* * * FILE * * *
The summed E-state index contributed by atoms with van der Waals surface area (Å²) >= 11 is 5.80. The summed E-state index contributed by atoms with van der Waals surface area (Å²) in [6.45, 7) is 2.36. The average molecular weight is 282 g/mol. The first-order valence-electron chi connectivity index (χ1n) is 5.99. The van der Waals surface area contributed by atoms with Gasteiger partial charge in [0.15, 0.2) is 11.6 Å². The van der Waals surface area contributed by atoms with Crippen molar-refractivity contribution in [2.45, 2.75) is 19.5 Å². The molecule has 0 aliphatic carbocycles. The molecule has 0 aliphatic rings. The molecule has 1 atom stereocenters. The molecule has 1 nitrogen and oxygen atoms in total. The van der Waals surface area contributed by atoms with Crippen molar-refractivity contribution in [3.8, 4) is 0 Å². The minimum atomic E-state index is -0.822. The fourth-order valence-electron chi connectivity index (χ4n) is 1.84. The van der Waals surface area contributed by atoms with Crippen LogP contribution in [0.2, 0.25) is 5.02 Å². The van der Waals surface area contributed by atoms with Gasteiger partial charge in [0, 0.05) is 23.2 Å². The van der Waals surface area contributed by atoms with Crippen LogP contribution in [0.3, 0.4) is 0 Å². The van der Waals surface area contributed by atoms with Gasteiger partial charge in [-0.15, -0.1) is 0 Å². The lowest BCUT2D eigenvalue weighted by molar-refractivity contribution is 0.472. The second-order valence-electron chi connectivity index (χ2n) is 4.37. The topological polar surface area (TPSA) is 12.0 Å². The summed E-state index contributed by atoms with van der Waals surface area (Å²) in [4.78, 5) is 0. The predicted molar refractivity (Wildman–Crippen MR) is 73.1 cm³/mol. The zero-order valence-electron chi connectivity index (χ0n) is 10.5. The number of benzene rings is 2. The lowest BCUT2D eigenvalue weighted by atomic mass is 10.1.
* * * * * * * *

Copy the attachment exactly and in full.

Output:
The summed E-state index contributed by atoms with van der Waals surface area (Å²) >= 11 is 5.80. The summed E-state index contributed by atoms with van der Waals surface area (Å²) in [6.45, 7) is 2.36. The average molecular weight is 282 g/mol. The first-order valence-electron chi connectivity index (χ1n) is 5.99. The van der Waals surface area contributed by atoms with Gasteiger partial charge in [0.15, 0.2) is 11.6 Å². The van der Waals surface area contributed by atoms with Crippen molar-refractivity contribution in [2.45, 2.75) is 19.5 Å². The molecule has 0 aliphatic carbocycles. The molecule has 0 aliphatic rings. The molecule has 1 atom stereocenters. The molecule has 1 nitrogen and oxygen atoms in total. The van der Waals surface area contributed by atoms with Crippen molar-refractivity contribution in [3.8, 4) is 0 Å². The minimum atomic E-state index is -0.822. The fourth-order valence-electron chi connectivity index (χ4n) is 1.84. The van der Waals surface area contributed by atoms with Crippen LogP contribution in [0.2, 0.25) is 5.02 Å². The van der Waals surface area contributed by atoms with Gasteiger partial charge in [0, 0.05) is 23.2 Å². The van der Waals surface area contributed by atoms with Crippen LogP contribution in [0.3, 0.4) is 0 Å². The van der Waals surface area contributed by atoms with Gasteiger partial charge in [-0.15, -0.1) is 0 Å². The lowest BCUT2D eigenvalue weighted by molar-refractivity contribution is 0.472. The second-order valence-electron chi connectivity index (χ2n) is 4.37. The topological polar surface area (TPSA) is 12.0 Å². The summed E-state index contributed by atoms with van der Waals surface area (Å²) in [4.78, 5) is 0. The predicted molar refractivity (Wildman–Crippen MR) is 73.1 cm³/mol. The zero-order valence-electron chi connectivity index (χ0n) is 10.5. The number of benzene rings is 2. The lowest BCUT2D eigenvalue weighted by atomic mass is 10.1.